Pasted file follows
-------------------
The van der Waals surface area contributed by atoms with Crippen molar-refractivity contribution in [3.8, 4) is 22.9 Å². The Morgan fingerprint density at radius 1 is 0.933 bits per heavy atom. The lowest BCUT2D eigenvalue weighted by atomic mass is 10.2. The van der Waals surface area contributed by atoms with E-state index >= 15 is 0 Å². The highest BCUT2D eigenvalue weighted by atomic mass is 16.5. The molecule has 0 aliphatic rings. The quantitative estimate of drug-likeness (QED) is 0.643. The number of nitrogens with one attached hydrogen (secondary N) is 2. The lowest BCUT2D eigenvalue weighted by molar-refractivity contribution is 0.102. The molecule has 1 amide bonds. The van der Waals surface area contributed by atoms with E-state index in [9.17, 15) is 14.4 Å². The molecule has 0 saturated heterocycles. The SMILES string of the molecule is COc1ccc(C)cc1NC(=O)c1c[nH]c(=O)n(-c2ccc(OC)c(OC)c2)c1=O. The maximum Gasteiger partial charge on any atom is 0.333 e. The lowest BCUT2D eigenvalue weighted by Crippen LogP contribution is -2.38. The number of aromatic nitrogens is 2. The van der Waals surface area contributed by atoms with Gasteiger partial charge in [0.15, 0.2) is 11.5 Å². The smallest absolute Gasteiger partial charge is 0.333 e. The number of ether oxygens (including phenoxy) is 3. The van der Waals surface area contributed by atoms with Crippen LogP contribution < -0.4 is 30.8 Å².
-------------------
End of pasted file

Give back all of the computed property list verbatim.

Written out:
The van der Waals surface area contributed by atoms with Crippen molar-refractivity contribution in [3.8, 4) is 22.9 Å². The Morgan fingerprint density at radius 1 is 0.933 bits per heavy atom. The lowest BCUT2D eigenvalue weighted by atomic mass is 10.2. The van der Waals surface area contributed by atoms with E-state index >= 15 is 0 Å². The highest BCUT2D eigenvalue weighted by atomic mass is 16.5. The molecule has 0 aliphatic rings. The quantitative estimate of drug-likeness (QED) is 0.643. The number of nitrogens with one attached hydrogen (secondary N) is 2. The lowest BCUT2D eigenvalue weighted by molar-refractivity contribution is 0.102. The molecule has 1 amide bonds. The van der Waals surface area contributed by atoms with E-state index in [9.17, 15) is 14.4 Å². The molecule has 0 saturated heterocycles. The SMILES string of the molecule is COc1ccc(C)cc1NC(=O)c1c[nH]c(=O)n(-c2ccc(OC)c(OC)c2)c1=O. The maximum Gasteiger partial charge on any atom is 0.333 e. The lowest BCUT2D eigenvalue weighted by Crippen LogP contribution is -2.38. The number of aromatic nitrogens is 2. The van der Waals surface area contributed by atoms with Gasteiger partial charge in [0.15, 0.2) is 11.5 Å². The smallest absolute Gasteiger partial charge is 0.333 e. The number of ether oxygens (including phenoxy) is 3. The van der Waals surface area contributed by atoms with Crippen LogP contribution < -0.4 is 30.8 Å².